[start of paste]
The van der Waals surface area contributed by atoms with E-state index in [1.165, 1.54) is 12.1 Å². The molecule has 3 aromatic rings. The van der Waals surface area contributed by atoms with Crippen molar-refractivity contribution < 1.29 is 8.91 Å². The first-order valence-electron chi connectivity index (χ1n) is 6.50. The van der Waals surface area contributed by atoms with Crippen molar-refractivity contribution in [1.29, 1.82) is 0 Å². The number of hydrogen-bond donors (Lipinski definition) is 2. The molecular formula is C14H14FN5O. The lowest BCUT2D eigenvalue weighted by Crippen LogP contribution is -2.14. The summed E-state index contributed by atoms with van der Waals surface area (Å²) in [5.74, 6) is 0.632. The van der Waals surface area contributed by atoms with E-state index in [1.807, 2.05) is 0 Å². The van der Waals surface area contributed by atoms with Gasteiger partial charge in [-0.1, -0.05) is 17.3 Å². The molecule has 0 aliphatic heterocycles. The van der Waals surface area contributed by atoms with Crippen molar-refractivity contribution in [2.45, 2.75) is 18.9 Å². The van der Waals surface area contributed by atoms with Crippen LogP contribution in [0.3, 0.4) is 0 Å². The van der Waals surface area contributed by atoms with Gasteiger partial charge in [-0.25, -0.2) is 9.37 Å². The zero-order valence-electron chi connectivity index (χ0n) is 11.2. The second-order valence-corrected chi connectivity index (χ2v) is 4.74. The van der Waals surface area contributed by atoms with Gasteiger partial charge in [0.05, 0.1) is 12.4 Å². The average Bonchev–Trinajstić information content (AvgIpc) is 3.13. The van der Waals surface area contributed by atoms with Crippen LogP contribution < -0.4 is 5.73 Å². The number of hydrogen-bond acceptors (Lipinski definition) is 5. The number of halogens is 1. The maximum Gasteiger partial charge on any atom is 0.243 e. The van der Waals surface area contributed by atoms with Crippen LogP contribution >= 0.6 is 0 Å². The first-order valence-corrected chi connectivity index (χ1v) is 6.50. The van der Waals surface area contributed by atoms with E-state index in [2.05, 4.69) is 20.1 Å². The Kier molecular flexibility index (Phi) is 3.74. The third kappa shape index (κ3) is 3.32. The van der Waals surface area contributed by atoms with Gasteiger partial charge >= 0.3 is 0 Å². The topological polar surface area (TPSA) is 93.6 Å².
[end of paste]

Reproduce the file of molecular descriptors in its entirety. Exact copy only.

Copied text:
The van der Waals surface area contributed by atoms with E-state index in [1.165, 1.54) is 12.1 Å². The molecule has 3 aromatic rings. The van der Waals surface area contributed by atoms with Crippen molar-refractivity contribution < 1.29 is 8.91 Å². The first-order valence-electron chi connectivity index (χ1n) is 6.50. The van der Waals surface area contributed by atoms with Crippen molar-refractivity contribution in [1.29, 1.82) is 0 Å². The number of hydrogen-bond donors (Lipinski definition) is 2. The molecular formula is C14H14FN5O. The lowest BCUT2D eigenvalue weighted by Crippen LogP contribution is -2.14. The summed E-state index contributed by atoms with van der Waals surface area (Å²) in [5.74, 6) is 0.632. The van der Waals surface area contributed by atoms with E-state index in [1.807, 2.05) is 0 Å². The van der Waals surface area contributed by atoms with Gasteiger partial charge in [-0.1, -0.05) is 17.3 Å². The molecule has 0 aliphatic heterocycles. The van der Waals surface area contributed by atoms with Crippen molar-refractivity contribution in [2.45, 2.75) is 18.9 Å². The van der Waals surface area contributed by atoms with Crippen LogP contribution in [0.3, 0.4) is 0 Å². The van der Waals surface area contributed by atoms with Gasteiger partial charge in [-0.25, -0.2) is 9.37 Å². The zero-order valence-electron chi connectivity index (χ0n) is 11.2. The second-order valence-corrected chi connectivity index (χ2v) is 4.74. The van der Waals surface area contributed by atoms with Gasteiger partial charge in [0.05, 0.1) is 12.4 Å². The average Bonchev–Trinajstić information content (AvgIpc) is 3.13. The van der Waals surface area contributed by atoms with Crippen LogP contribution < -0.4 is 5.73 Å². The number of hydrogen-bond acceptors (Lipinski definition) is 5. The number of halogens is 1. The maximum Gasteiger partial charge on any atom is 0.243 e. The van der Waals surface area contributed by atoms with Crippen LogP contribution >= 0.6 is 0 Å². The first-order valence-corrected chi connectivity index (χ1v) is 6.50. The van der Waals surface area contributed by atoms with E-state index in [2.05, 4.69) is 20.1 Å². The Kier molecular flexibility index (Phi) is 3.74. The third kappa shape index (κ3) is 3.32. The van der Waals surface area contributed by atoms with Gasteiger partial charge >= 0.3 is 0 Å². The topological polar surface area (TPSA) is 93.6 Å².